My husband is a very private person who keeps a lot of things close to the vest. In deference to that, I don’t write much about him. But I will share that, after more than seven decades of being healthy as a horse, he’s been plagued the past few years by various medical issues. One of those being a really stubborn case of glaucoma. Many people can control the progression of this disease with prescription eye drops but, after those didn’t work for him, he had to undergo multiple eye surgeries. Due to that, I’ve been the designated driver whenever his eyesight has been out of commission. That would generally last for only a few weeks, but he hasn’t healed as expected from a surgery nearly 10 months ago, and he still hasn’t regained his full vision.
I don’t really mind doing all the driving, but most of my husband’s medical appointments are about 70 miles north of where we live and, no matter how much you love your driving companion, being on the road can get tedious after a while. He’s finally somewhat comfortable with my driving habits – in other words, he no longer fears for his life – so his side-seat-driver commentary has lessened significantly. Now, instead of me defending my questionable chauffeuring skills, we spend a fair amount of time carrying on normal conversations. But a body can only jibber-jabber for so long. Eventually, we just fall into a quiet space that sometimes borders on boredom. At least it does for me.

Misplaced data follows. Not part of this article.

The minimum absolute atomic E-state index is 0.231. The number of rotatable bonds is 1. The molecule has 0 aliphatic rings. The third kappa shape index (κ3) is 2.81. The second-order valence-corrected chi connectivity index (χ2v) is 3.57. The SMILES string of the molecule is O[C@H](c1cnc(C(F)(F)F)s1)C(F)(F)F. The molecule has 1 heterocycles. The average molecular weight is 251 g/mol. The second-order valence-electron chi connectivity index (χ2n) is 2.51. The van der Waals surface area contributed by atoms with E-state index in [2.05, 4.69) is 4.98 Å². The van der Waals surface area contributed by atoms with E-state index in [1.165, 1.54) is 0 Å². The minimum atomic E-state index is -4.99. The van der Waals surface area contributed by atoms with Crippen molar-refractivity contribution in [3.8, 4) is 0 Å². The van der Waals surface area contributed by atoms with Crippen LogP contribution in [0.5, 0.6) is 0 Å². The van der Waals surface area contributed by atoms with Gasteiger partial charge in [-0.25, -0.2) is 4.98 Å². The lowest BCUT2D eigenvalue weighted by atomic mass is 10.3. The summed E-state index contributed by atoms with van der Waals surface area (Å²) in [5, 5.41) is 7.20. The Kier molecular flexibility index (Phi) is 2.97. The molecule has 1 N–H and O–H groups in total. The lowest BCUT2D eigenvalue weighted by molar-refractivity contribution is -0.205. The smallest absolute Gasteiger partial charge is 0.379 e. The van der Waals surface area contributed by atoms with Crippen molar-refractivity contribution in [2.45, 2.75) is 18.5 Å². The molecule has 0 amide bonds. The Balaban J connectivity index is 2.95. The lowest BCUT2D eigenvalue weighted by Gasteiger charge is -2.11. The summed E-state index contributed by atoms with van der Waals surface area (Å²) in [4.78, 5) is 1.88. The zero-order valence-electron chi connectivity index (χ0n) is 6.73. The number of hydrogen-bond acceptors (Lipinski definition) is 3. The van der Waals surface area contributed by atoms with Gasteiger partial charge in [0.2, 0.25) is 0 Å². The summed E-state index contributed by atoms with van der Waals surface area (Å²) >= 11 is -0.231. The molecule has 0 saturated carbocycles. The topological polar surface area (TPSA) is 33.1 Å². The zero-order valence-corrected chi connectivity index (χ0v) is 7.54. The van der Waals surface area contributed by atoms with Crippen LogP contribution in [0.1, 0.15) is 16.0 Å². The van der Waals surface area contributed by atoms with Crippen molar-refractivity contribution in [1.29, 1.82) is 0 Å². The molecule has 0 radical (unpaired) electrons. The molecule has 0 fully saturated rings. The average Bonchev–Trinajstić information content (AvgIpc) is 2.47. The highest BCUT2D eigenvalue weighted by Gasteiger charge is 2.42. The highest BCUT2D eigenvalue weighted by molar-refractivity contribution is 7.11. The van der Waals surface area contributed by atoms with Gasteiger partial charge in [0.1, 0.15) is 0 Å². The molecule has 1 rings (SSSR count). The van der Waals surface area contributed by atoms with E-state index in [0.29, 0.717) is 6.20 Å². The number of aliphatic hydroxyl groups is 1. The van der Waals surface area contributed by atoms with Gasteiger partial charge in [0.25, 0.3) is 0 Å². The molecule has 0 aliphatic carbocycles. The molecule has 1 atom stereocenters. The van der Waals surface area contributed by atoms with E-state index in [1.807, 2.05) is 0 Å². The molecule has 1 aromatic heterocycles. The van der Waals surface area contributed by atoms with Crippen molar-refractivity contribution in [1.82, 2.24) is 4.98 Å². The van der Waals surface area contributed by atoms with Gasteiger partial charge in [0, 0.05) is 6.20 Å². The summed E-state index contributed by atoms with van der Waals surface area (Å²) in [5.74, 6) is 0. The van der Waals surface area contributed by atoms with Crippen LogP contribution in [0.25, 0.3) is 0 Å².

During our most recent trip north, it occurred to me that I’ve wasted a lot of driving time by merely steering the wheel, hitting the brakes and making sure I don’t ram into another vehicle…or a pedestrian. Those things are without a doubt absolutely critical, but there are interesting sites along our routes that I’ve been totally neglecting. For example, one of the highways we take has a long stretch that’s lined with trees. Lots and lots of trees. And in areas where they thin out close to the road, you can still see groves or tree-covered hills in the distance. It’s downright breathtaking. While I know virtually nothing about dendrology (don’t be impressed…I had to look that up), I’ve always loved trees. That’s one of the reasons I feel so blessed to live where we do…in a cabin in the woods.
At this time of year, the trees’ full foliage makes them undeniably beautiful, and traveling that highway the other day was a feast for the eyes. Before long, those same trees will sport gorgeous fall colors, bringing them to another level of magnificence. And what makes it even more enjoyable for me is the fact that I’m one of those fortunate souls who isn’t bummed out when the leaves start to fall. Some people experience a deep melancholy as the skies gray, the cold sets in and the trees shed their finery, but the beckoning of winter has never bothered me. In my opinion, bare trees are every bit as lovely as those that are fully dressed. Like I said…I simply love trees.
We expect a lot more medical trips in our future and, for as long as necessary, I’ll be the one behind the wheel. I’m happy to do it because it just so happens my husband is a pretty great guy. Whatever he needs that I can provide, I will do so to the best of my abilities. And when the jibber-jabber dies down during those long drives, I’ll take the opportunity to give the scenery the appreciation it deserves.
When the Creator presents His handiwork so selflessly, acknowledging it is the very least I can do.
Joyce Kilmer – 1886-1918
I think that I shall never see
A poem lovely as a tree.
A tree whose hungry mouth is prest
Against the earth’s sweet flowing breast;
A tree that looks at God all day,
And lifts her leafy arms to pray;
A tree that may in summer wear
A nest of robins in her hair;
Upon whose bosom snow has lain;
Who intimately lives with rain.
Poems are made by fools like me,
But only God can make a tree.